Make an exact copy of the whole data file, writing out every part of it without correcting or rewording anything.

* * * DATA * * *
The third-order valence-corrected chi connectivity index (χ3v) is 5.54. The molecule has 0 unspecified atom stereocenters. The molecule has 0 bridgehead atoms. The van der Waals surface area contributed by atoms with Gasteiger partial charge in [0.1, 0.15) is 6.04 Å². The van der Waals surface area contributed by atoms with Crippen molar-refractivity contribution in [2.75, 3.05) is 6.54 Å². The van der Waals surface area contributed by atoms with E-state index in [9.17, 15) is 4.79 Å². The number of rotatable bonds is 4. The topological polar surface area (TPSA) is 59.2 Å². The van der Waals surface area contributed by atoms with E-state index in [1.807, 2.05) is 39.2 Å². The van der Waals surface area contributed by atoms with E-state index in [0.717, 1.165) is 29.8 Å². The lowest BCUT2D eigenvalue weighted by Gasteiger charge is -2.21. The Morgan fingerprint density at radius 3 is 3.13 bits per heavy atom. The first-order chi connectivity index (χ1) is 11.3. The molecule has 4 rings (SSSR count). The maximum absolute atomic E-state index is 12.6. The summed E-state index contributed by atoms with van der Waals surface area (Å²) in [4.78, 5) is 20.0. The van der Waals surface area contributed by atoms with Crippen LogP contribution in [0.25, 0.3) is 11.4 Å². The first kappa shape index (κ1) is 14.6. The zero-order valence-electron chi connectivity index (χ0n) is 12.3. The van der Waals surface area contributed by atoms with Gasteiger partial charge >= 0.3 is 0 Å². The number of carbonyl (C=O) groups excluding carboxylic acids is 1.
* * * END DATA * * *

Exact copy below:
The third-order valence-corrected chi connectivity index (χ3v) is 5.54. The molecule has 0 unspecified atom stereocenters. The molecule has 0 bridgehead atoms. The van der Waals surface area contributed by atoms with Gasteiger partial charge in [0.1, 0.15) is 6.04 Å². The van der Waals surface area contributed by atoms with Crippen molar-refractivity contribution in [2.75, 3.05) is 6.54 Å². The van der Waals surface area contributed by atoms with E-state index in [9.17, 15) is 4.79 Å². The number of rotatable bonds is 4. The topological polar surface area (TPSA) is 59.2 Å². The van der Waals surface area contributed by atoms with E-state index in [1.807, 2.05) is 39.2 Å². The van der Waals surface area contributed by atoms with E-state index in [0.717, 1.165) is 29.8 Å². The lowest BCUT2D eigenvalue weighted by Gasteiger charge is -2.21. The Morgan fingerprint density at radius 3 is 3.13 bits per heavy atom. The first-order chi connectivity index (χ1) is 11.3. The molecule has 4 rings (SSSR count). The maximum absolute atomic E-state index is 12.6. The summed E-state index contributed by atoms with van der Waals surface area (Å²) in [4.78, 5) is 20.0. The van der Waals surface area contributed by atoms with Crippen LogP contribution in [0.25, 0.3) is 11.4 Å². The first kappa shape index (κ1) is 14.6. The zero-order valence-electron chi connectivity index (χ0n) is 12.3. The van der Waals surface area contributed by atoms with Gasteiger partial charge >= 0.3 is 0 Å². The number of carbonyl (C=O) groups excluding carboxylic acids is 1.